Owen Medland, RNLI Training Divisional Inspector said: "This has been another busy summer for the RNLI despite the unpredictable weather. There have been some stories of incredible bravery and also some stories of devastating loss. In all cases our lifeboat volunteers have shown extreme professionalism and commitment."

There are 44 RNLI lifeboat stations in Ireland with three operating inland at Lough Erne in Enniskillen, Lough Derg in Dromineer and Lough Ree in Athlone.

OPPORTUNITIES FOR A CAREER AT SEA

The National Maritime College of Ireland will hold an open day at Ringaskiddy on Tuesday next, October 23, from 10 a.m. to 3 p.m. when representatives from international shipping companies and maritime organisations will be available to provide information about careers in the maritime industry.

There will be tours of the college including the ship simulators, sea survival centre and engineering workshops. There will also be opportunities to meet maritime companies and organisations as well as presentations on course opportunities at the NMCI. More information by Email: [email protected] or phone 021 4970607.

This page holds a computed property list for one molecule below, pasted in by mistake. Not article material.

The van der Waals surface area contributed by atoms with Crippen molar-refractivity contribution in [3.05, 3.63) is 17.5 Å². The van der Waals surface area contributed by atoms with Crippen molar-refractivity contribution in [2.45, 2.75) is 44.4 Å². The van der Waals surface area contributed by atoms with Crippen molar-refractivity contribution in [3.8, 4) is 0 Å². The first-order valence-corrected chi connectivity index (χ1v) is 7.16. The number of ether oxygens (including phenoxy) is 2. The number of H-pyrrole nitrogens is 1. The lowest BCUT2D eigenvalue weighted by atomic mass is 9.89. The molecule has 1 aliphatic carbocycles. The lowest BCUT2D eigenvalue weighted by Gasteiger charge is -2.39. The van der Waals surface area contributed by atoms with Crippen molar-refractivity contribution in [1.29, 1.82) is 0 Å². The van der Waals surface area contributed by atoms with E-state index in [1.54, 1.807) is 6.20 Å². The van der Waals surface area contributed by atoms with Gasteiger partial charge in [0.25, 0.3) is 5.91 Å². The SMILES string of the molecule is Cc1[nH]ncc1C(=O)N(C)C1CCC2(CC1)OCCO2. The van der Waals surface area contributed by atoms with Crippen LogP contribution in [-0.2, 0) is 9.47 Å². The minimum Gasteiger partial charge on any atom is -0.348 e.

SALVAGE DISPUTE

The International Chamber of Shipping (ICS), which represents over 80% of the world merchant fleet, is opposing a proposal by the International Salvage Union for new charges for what the Union terms 'environmental salvage', in cases where salvors have carried out operations in respect of a ship or cargo which has presented a threat of damage to the environment. There are also suggestions by the Salvage Union for other alterations to existing salvage rules which are controversial in regard to the opposition by shipowners.

"ICS remains deeply sceptical about the proposal for a separate environmental salvage award, especially as salvage services are already generously rewarded under the present system," the Chamber says. In co-operation with the International Group of P&I Clubs, representing ship insurers, ICS leads shipowner representation on salvage issues, such as in relation to the operation of the Lloyd's Open Form (LOF) – which

The International Union of Marine Insurance has also said that the proposals need further consideration.

LOCK RESTORATION IN NEWRY AND PORTADOWN

The Newry and Portadown branch of the Inland Waterways Association has been doing great work on restoring locks 2 and 3 which had originally I am told been restored by Newry and Mourne Council in the 1990s but had fallen into disrepair.